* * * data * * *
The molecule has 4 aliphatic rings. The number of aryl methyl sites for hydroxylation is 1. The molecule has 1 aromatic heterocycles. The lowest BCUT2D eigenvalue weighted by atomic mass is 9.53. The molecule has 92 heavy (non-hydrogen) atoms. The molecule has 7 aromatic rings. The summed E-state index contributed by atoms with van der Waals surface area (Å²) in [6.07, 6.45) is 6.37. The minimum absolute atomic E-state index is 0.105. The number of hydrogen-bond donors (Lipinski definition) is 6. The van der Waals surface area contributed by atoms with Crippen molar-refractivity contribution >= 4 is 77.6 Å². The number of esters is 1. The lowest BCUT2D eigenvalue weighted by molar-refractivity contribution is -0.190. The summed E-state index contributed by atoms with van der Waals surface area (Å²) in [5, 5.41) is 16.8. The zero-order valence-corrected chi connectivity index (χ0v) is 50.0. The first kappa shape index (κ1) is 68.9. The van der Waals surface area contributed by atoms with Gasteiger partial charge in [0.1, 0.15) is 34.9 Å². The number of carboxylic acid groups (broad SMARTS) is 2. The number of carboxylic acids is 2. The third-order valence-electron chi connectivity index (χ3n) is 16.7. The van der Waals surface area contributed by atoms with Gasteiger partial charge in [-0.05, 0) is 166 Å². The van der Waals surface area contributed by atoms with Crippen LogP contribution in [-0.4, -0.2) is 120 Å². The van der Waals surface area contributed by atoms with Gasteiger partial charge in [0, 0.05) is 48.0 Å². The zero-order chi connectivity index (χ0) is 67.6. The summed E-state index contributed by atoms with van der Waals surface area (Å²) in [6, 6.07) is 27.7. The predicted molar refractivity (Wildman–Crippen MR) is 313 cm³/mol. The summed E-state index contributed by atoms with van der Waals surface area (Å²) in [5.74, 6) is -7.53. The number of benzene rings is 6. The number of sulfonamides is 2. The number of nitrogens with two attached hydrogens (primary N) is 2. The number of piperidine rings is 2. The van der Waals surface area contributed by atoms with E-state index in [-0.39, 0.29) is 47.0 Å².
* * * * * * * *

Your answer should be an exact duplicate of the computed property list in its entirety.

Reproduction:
The molecule has 4 aliphatic rings. The number of aryl methyl sites for hydroxylation is 1. The molecule has 1 aromatic heterocycles. The lowest BCUT2D eigenvalue weighted by atomic mass is 9.53. The molecule has 92 heavy (non-hydrogen) atoms. The molecule has 7 aromatic rings. The summed E-state index contributed by atoms with van der Waals surface area (Å²) in [6.07, 6.45) is 6.37. The minimum absolute atomic E-state index is 0.105. The number of hydrogen-bond donors (Lipinski definition) is 6. The van der Waals surface area contributed by atoms with Crippen molar-refractivity contribution >= 4 is 77.6 Å². The number of esters is 1. The lowest BCUT2D eigenvalue weighted by molar-refractivity contribution is -0.190. The summed E-state index contributed by atoms with van der Waals surface area (Å²) in [5, 5.41) is 16.8. The zero-order valence-corrected chi connectivity index (χ0v) is 50.0. The first kappa shape index (κ1) is 68.9. The van der Waals surface area contributed by atoms with Gasteiger partial charge in [0.1, 0.15) is 34.9 Å². The number of carboxylic acid groups (broad SMARTS) is 2. The number of carboxylic acids is 2. The third-order valence-electron chi connectivity index (χ3n) is 16.7. The van der Waals surface area contributed by atoms with Gasteiger partial charge in [-0.05, 0) is 166 Å². The van der Waals surface area contributed by atoms with Crippen LogP contribution in [-0.4, -0.2) is 120 Å². The van der Waals surface area contributed by atoms with Gasteiger partial charge in [0, 0.05) is 48.0 Å². The zero-order chi connectivity index (χ0) is 67.6. The summed E-state index contributed by atoms with van der Waals surface area (Å²) in [6, 6.07) is 27.7. The predicted molar refractivity (Wildman–Crippen MR) is 313 cm³/mol. The summed E-state index contributed by atoms with van der Waals surface area (Å²) in [5.74, 6) is -7.53. The number of benzene rings is 6. The number of sulfonamides is 2. The number of nitrogens with two attached hydrogens (primary N) is 2. The number of piperidine rings is 2. The van der Waals surface area contributed by atoms with E-state index in [-0.39, 0.29) is 47.0 Å².